Dr.Lauren Krupp is into a provocative thesis shared by other scientists working in her field: that there is some immune or neuroendocrine abnormality in people with multiple sclerosis that explains the overwhelming fatigue that afflicts 80% to 90% of them.
The Society grantee, who is assistant professor of neurology at the State University of New York at Stony Brook, hopes ultimately to find biochemical changes in the blood or an alteration in the immune response that she can match up with a patient's degree of fatigue. What is so special about MS fatigue? Krupp defines it as "a sense of tiredness, a lack of energy, really a total body give-out. It's not weakness; instead. it's a generalized low-energy feeling. The fatigue is not related to depression. Almost all patients find their fatigue gets much worse on a hot and humid day; and many people say the fatigue makes other MS symptoms worse. So it's a really special problem, and one I want to address." Dr. Krupp became interested in fatigue during a neurology residency at Albert Einstein College of Medicine in the Bronx later, doing immunology research at the National Institutes of Health, she continued to study fatigue. Now at Stony Brook, she is seeing a variety of patients with fatigue problems. She recently completed a study, with Dr. Nicholas LaRocca of Einstein and Dr. Alfred Steinberg and Joanne Muir-Nash of NIH, comparing the fatigue of MS with that of patients with systemic lupus erythematosis and with healthy people. She reports in the October Archives of Neurology that fatigue had a more harmful impact on daily living for MS and lupus patients than for the controls.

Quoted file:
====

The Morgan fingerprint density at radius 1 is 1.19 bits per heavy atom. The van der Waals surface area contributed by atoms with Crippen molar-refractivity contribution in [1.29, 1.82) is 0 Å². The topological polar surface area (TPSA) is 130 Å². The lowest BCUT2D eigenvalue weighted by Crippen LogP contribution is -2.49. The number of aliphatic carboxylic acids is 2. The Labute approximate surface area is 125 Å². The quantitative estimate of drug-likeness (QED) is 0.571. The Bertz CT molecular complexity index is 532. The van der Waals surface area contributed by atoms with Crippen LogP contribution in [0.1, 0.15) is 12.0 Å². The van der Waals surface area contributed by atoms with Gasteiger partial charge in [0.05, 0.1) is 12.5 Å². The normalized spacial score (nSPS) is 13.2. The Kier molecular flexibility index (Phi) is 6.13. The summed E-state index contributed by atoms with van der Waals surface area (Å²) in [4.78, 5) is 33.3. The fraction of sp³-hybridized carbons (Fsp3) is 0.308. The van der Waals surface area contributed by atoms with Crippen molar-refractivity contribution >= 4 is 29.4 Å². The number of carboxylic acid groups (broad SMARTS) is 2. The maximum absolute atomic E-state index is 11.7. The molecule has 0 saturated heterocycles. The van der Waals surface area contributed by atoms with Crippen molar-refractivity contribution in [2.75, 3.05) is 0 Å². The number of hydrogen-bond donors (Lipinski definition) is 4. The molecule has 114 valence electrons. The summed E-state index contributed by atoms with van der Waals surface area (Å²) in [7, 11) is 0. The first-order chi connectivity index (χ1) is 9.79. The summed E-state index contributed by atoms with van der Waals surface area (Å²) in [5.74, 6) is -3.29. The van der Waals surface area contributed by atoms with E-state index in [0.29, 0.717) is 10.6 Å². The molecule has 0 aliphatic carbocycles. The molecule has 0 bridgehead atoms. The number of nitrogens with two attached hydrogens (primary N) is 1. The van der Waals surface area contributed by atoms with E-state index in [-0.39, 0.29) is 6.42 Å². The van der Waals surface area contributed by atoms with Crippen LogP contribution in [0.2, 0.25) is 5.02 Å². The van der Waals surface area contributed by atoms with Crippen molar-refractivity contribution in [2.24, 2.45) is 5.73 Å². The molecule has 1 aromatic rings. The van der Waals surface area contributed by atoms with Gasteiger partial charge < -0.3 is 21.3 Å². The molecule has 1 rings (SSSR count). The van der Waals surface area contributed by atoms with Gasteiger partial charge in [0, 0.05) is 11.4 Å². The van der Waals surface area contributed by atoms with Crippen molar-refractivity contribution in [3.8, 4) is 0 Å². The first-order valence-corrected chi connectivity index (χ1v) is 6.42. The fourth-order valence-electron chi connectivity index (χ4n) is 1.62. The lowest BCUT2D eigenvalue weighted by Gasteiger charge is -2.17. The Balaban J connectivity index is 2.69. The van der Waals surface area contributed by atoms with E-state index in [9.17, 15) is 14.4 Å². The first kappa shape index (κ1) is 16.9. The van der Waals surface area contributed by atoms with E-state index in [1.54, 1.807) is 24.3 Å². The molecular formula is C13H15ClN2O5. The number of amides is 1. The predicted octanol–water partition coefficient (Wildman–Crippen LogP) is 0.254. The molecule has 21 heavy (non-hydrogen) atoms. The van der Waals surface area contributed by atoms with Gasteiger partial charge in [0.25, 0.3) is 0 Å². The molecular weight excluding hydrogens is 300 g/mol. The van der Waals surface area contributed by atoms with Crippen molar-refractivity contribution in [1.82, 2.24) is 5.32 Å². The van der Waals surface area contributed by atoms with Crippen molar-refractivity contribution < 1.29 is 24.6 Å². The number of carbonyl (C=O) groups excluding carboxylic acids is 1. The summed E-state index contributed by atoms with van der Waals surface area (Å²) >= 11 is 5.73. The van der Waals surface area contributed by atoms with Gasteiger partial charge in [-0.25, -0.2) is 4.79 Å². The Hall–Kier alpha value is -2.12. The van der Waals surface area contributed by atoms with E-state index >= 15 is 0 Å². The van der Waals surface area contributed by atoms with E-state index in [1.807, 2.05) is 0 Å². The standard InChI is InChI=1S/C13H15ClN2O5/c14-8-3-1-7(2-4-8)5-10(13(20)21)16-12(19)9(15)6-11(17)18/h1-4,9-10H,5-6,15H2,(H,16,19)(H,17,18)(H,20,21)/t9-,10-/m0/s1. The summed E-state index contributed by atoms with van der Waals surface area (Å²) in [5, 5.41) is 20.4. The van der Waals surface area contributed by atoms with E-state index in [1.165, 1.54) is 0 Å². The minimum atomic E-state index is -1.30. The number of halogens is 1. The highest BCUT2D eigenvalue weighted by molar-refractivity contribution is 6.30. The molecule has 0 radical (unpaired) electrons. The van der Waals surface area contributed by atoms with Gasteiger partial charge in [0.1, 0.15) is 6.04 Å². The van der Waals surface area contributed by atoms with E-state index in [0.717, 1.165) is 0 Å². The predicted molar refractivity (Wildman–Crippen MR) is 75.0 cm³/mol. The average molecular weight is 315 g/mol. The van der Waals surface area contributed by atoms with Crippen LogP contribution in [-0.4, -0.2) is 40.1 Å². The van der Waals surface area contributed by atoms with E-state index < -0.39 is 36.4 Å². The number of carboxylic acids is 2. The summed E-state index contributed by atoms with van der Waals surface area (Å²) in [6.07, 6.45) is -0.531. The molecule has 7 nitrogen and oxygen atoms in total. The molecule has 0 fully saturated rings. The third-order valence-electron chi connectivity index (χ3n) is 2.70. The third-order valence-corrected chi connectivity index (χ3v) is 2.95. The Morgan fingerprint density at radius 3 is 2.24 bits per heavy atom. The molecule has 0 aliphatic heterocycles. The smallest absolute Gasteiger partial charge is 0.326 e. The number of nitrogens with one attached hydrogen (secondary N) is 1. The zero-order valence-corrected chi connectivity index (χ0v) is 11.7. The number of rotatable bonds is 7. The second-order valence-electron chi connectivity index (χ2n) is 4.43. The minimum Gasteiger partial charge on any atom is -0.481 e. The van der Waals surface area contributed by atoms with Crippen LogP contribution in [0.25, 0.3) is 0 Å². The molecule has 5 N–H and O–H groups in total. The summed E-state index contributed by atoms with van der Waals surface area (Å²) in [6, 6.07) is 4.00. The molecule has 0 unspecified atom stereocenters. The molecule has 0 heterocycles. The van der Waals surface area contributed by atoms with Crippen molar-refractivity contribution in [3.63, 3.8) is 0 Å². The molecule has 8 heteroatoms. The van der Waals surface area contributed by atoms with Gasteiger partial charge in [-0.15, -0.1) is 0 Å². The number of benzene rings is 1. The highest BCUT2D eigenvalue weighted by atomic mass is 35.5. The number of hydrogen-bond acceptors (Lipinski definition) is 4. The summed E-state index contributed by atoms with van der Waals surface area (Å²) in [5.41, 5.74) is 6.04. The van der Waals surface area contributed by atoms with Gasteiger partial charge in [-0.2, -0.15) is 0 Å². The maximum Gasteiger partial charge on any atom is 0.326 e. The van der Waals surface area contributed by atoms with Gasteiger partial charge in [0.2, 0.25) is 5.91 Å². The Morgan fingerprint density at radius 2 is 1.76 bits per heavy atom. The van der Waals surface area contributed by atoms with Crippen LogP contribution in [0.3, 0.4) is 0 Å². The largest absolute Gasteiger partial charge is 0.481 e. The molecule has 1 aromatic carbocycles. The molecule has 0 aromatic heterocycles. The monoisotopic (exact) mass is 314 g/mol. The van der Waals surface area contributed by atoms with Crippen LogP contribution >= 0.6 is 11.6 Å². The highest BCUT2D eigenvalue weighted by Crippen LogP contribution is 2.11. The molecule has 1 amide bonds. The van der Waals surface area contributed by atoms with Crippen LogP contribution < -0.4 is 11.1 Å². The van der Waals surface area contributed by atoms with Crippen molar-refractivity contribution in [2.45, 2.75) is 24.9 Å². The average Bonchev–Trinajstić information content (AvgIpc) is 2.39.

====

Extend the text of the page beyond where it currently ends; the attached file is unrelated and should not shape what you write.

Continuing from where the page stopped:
In looking for an immune abnormality, Dr. Krupp is working with Stony Brook's Patricia Coyle on cytokine levels and immune complexes in serum and spinal fluid samples to see if they correlate with MS fatigue. "These things can be easily quantified;' she explains. "But we have to come up with a way of quantifying the symptom of fatigue. Until we have that part of the equation, we can't relate it to the laboratory studies.'
The first thing she did was to interview patients at the MS clinic at Einstein, asking them many questions about their fatigue. She did the same for a group of healthy people of the same age and sex, since 50% of healthy people also complain of occasional fatigue. She found that 87 % of the MS patients said they were bothered by fatigue. Among both groups fatigue seemed to result in loss of patience and lowering of motivation. Some things that help healthy people-resting, sleeping, positive experiences-work well for MS patients, too. Some things that worsen fatigue - stress, physical activity, late afternoon doldrums - have the same effect on both groups. The small proportion of MS patients who don't suffer from fatigue seemed to respond to Dr. Krupp's questions in the same way healthy people did.